CTA ANNOUNCES FINDINGS ON MAY 11 DERAILMENT

June 1, 2000
06/01/00

The Chicago Transit Authority today announced the results of its internal investigation into the cause of a train derailment on the Blue Line (Congress Branch) that occurred on Thursday, May 11th at approximately 10:20 p.m. Approximately 25 passengers were aboard the train at the time and all were safely evacuated. No injuries were reported at the time, although four people were later transported by the Chicago Fire Department to area hospitals where they were treated and released.

The four-car train was traveling southbound through an area where several tracks merge and cross over one another. Due to CTA maintenance work in the area, all trains were being routed to the northbound track. The derailment occurred as the train was crossing back to the southbound track. The first two cars of the train passed through the crossover with no apparent problems. However, the back half of the third car and the fourth car derailed.

Based on the conditions at the incident site and position of the train, the investigation concluded that the track switch at the crossover, which enables trains to move from one track to another, was manually moved or thrown as the train was passing through it. The investigation determined that this was due to human error, concluding that one of the switchmen manually threw the switch while the train was over it, in clear violation of CTA rules.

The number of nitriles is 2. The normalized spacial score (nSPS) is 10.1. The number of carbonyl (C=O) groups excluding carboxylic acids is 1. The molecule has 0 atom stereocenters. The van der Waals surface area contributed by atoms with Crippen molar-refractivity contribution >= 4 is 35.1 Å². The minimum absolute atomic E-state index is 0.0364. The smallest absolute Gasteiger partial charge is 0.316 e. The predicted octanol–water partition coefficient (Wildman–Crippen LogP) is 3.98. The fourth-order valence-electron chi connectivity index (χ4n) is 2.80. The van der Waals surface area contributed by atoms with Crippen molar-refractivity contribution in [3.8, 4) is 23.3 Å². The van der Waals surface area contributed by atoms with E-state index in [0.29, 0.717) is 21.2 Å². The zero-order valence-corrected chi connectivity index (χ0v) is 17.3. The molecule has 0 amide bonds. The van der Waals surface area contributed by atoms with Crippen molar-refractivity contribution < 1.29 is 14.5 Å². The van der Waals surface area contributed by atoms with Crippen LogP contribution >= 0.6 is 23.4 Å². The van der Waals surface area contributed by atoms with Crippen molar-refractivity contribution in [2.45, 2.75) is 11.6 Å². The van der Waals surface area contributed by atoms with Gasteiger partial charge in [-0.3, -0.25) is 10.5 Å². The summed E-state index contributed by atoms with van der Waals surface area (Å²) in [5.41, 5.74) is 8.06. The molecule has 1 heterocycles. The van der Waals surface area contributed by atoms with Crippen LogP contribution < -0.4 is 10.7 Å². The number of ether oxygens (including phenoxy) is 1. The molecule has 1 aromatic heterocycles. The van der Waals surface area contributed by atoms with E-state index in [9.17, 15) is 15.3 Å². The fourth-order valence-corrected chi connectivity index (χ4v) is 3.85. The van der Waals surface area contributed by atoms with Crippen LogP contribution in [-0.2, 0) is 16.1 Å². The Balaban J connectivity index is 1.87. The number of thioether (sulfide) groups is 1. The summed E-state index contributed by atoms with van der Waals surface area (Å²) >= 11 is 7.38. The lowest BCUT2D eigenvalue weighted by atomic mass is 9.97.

The investigation also concluded that, among other things, the switchmen violated a CTA rule which requires the person operating the switches, after throwing the switches, to step across the tracks and be in a position to flag the approaching train. The motorman also violated the rule since he is not supposed to move the train through the crossover until the switchmen have moved into the proper position and signaled the train to proceed. In this situation, the investigation determined that although the switchmen signaled for the train to proceed, they were not in the proper position to do so. They should have been in their required position and the motorman should not have moved the train until they were properly positioned.

The CTA has discharged the two switchmen involved, due to their actions leading up to and resulting in the derailment and because they failed to cooperate in the investigation.

All other employees interviewed as part of the investigation offered their full cooperation. The motorman was suspended following the incident and must successfully undergo retraining before he will be allowed back into service. In addition, two controllers at the CTA's command center have been ordered to undergo retraining for not following correct procedures regarding derailments and evacuation of a train. Two track maintenance workers were also ordered to undergo retraining on correct procedures regarding derailments.

The investigation determined that neither drugs or alcohol were a factor in the incident.

'safety must always be our first priority. We have a responsibility to our customers to get them where they need to go as safely as possible. And we strive to ensure a safe work environment for our employees? said CTA President Frank Kruesi. ?Our safety procedures are in place for those reasons and it is important that everyone follow them. When an incident occurs, it is vital that employees fully cooperate so that we can understand what happened and make sure that it doesn?t happen again."

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